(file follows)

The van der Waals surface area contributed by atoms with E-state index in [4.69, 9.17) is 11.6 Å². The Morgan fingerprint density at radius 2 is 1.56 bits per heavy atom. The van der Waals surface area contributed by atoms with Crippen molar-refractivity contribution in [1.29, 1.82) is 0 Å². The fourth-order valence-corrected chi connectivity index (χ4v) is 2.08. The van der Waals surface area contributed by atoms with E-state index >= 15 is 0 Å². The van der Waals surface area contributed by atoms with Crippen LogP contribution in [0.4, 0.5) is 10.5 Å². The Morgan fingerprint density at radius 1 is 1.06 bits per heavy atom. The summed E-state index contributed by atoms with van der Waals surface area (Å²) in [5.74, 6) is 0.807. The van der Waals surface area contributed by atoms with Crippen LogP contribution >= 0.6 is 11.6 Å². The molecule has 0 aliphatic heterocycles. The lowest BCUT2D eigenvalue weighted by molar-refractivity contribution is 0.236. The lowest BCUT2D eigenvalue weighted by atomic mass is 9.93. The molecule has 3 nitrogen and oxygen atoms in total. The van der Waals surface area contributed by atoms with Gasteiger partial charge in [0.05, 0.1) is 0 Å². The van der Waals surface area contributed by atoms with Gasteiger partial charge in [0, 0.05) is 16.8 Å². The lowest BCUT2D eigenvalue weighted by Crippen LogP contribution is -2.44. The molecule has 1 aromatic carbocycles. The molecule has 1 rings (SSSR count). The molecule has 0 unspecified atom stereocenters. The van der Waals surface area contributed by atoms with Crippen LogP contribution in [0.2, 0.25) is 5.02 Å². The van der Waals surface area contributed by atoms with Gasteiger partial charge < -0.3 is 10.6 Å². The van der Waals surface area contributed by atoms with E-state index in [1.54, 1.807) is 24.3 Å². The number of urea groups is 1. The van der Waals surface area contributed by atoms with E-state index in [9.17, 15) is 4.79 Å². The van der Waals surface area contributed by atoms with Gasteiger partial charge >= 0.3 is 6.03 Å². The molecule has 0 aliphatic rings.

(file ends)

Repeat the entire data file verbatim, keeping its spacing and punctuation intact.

The van der Waals surface area contributed by atoms with E-state index in [4.69, 9.17) is 11.6 Å². The Morgan fingerprint density at radius 2 is 1.56 bits per heavy atom. The van der Waals surface area contributed by atoms with Crippen molar-refractivity contribution in [1.29, 1.82) is 0 Å². The fourth-order valence-corrected chi connectivity index (χ4v) is 2.08. The van der Waals surface area contributed by atoms with E-state index >= 15 is 0 Å². The van der Waals surface area contributed by atoms with Crippen LogP contribution in [0.4, 0.5) is 10.5 Å². The Morgan fingerprint density at radius 1 is 1.06 bits per heavy atom. The summed E-state index contributed by atoms with van der Waals surface area (Å²) in [5.74, 6) is 0.807. The van der Waals surface area contributed by atoms with Crippen LogP contribution >= 0.6 is 11.6 Å². The molecule has 0 aliphatic heterocycles. The lowest BCUT2D eigenvalue weighted by molar-refractivity contribution is 0.236. The lowest BCUT2D eigenvalue weighted by atomic mass is 9.93. The molecule has 3 nitrogen and oxygen atoms in total. The van der Waals surface area contributed by atoms with Gasteiger partial charge in [0.05, 0.1) is 0 Å². The van der Waals surface area contributed by atoms with Gasteiger partial charge in [0, 0.05) is 16.8 Å². The lowest BCUT2D eigenvalue weighted by Crippen LogP contribution is -2.44. The molecule has 1 aromatic carbocycles. The molecule has 1 rings (SSSR count). The molecule has 0 unspecified atom stereocenters. The van der Waals surface area contributed by atoms with Crippen LogP contribution in [0.2, 0.25) is 5.02 Å². The van der Waals surface area contributed by atoms with Gasteiger partial charge < -0.3 is 10.6 Å². The van der Waals surface area contributed by atoms with E-state index in [1.54, 1.807) is 24.3 Å². The number of urea groups is 1. The van der Waals surface area contributed by atoms with E-state index in [9.17, 15) is 4.79 Å². The van der Waals surface area contributed by atoms with Gasteiger partial charge >= 0.3 is 6.03 Å². The molecule has 0 aliphatic rings.